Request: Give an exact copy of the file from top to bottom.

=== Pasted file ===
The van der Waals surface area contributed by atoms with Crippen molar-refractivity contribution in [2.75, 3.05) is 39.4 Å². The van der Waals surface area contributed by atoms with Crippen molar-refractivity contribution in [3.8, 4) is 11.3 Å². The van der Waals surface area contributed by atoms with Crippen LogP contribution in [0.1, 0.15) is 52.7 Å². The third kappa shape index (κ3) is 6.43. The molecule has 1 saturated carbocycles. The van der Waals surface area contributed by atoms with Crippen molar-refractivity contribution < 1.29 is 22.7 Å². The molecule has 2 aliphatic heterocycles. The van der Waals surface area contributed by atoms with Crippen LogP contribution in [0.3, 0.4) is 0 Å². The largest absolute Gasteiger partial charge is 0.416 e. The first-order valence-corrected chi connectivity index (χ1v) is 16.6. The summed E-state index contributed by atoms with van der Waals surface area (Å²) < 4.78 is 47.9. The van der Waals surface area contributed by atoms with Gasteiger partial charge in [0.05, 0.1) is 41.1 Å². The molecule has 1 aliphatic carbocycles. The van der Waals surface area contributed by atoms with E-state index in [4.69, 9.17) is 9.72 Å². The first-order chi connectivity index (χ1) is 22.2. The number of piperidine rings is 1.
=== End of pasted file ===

The van der Waals surface area contributed by atoms with Crippen molar-refractivity contribution in [2.75, 3.05) is 39.4 Å². The van der Waals surface area contributed by atoms with Crippen molar-refractivity contribution in [3.8, 4) is 11.3 Å². The van der Waals surface area contributed by atoms with Crippen LogP contribution in [0.1, 0.15) is 52.7 Å². The third kappa shape index (κ3) is 6.43. The molecule has 1 saturated carbocycles. The van der Waals surface area contributed by atoms with Crippen molar-refractivity contribution < 1.29 is 22.7 Å². The molecule has 2 aliphatic heterocycles. The van der Waals surface area contributed by atoms with Crippen LogP contribution in [0.3, 0.4) is 0 Å². The largest absolute Gasteiger partial charge is 0.416 e. The first-order valence-corrected chi connectivity index (χ1v) is 16.6. The summed E-state index contributed by atoms with van der Waals surface area (Å²) < 4.78 is 47.9. The van der Waals surface area contributed by atoms with Gasteiger partial charge in [0.05, 0.1) is 41.1 Å². The molecule has 1 aliphatic carbocycles. The van der Waals surface area contributed by atoms with E-state index in [4.69, 9.17) is 9.72 Å². The first-order chi connectivity index (χ1) is 22.2. The number of piperidine rings is 1.